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As for the incoming players, last season Powell averaged 6.7 points and 4 rebounds in 17 minutes per game. He doesn’t stretch the floor at the four, but let’s be honest, neither does Leuer. Powell hit just 28.4 percent of his threes on low volume, but shot 51.5 percent overall from the floor and 75.9 percent from the free throw line.

Last season Powell played just 15 percent of his minutes at the four and the remaining 85 percent at the five, but the season before he played 70 percent of his minutes at the four so he has the capacity to switch back and forth if needed. Powell makes $9 million this season and $28 million over the next three seasons, but this trade could make Jon Leuer and his $10.5 million this season expendable via trade.

Seth Curry is a player I hoped the Pistons would target last summer, even before the Mavs signed him for a pittance of a two-year $6 million contract. Curry had a coming out party, hitting 42.5 percent of his threes (a touch better than his brother Stephen Curry who hit 41.1 percent). He started 42 of the 70 games he played last season, averaging 12.8 points per game.

Curry could provide relief behind Kentavious Caldwell-Pope at the two while playing the one in some lineups, particularly configurations otherwise bereft of shooting such as times when Leuer or Powell are on the floor with Andre Drummond and Tobias Harris is off the floor.

Speaking of Drummond, Curry is dynamic as a pick and roll ball handler, scoring .993 points per possession. Curry would automatically plug in as both the best three-point shooter and the best pick and roll ball handler on a roster that struggled with both last season.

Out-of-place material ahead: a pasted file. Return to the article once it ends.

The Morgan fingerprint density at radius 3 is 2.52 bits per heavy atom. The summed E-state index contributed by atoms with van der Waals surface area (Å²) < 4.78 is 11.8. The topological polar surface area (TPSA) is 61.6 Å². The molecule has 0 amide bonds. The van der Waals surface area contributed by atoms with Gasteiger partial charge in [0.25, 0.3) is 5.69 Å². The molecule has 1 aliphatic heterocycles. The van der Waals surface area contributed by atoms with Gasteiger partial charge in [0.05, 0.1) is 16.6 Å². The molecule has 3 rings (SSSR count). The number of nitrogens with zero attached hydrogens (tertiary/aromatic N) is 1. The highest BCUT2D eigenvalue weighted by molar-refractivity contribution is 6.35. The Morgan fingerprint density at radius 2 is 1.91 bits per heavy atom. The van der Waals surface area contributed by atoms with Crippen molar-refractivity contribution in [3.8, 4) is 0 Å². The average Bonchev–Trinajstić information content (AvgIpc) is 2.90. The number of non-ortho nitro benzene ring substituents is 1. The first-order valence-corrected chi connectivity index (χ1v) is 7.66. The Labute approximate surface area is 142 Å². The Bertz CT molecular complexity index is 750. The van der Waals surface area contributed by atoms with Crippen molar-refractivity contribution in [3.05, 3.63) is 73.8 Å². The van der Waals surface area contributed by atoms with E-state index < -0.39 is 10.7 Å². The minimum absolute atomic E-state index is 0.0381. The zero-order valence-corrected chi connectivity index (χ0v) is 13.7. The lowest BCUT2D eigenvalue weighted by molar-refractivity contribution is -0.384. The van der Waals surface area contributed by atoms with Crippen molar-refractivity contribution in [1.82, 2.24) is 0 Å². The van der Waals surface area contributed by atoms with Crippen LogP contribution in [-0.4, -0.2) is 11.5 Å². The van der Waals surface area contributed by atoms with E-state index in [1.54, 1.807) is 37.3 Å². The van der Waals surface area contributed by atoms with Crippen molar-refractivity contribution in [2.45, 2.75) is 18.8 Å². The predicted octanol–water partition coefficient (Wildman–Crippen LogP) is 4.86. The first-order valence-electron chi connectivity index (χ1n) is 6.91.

As for the Detroit Pistons’ outgoing pieces, Stanley Johnson is coming off a sophomore slump of a season last year. His defense eventually rounded into form, but his shooting regressed from his rookie season. While he has plenty of upside and may yet be an excellent NBA player, he may do better with a change of scenery.

Marcus Morris is the final outgoing piece of this deal. While he had a great February (averaging 18.1 points on shooting splits of .462/.397/.800), on the whole his season was wildly disappointing. On the season he averaged 14 points per game, shooting just 41.8 percent from the floor and 33.4 percent from the three-point line.

He adds very little in the rebounding department, grabbing just 4.6 rebounds per game with a rebounding percentage of 7.8 as a starting forward. That puts him in the bottom 20 of all forwards in the NBA playing 20 minutes per game or more and appearing in 50 games.

Morris was a decent defender and his team friendly contract (he’s due $10.375 million over the next two seasons) will be missed, but in the face of what the Detroit Pistons add in return with this deal, it’s a sacrifice I was willing to make.

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We’re discussing this deal and the 7-12 picks on the NBA Reddit page in AMA format. You can go to Reddit here if you’ve got questions about this deal or the pick. You can also listen to the Locked On NBA Mock Draft podcast embedded below for more background.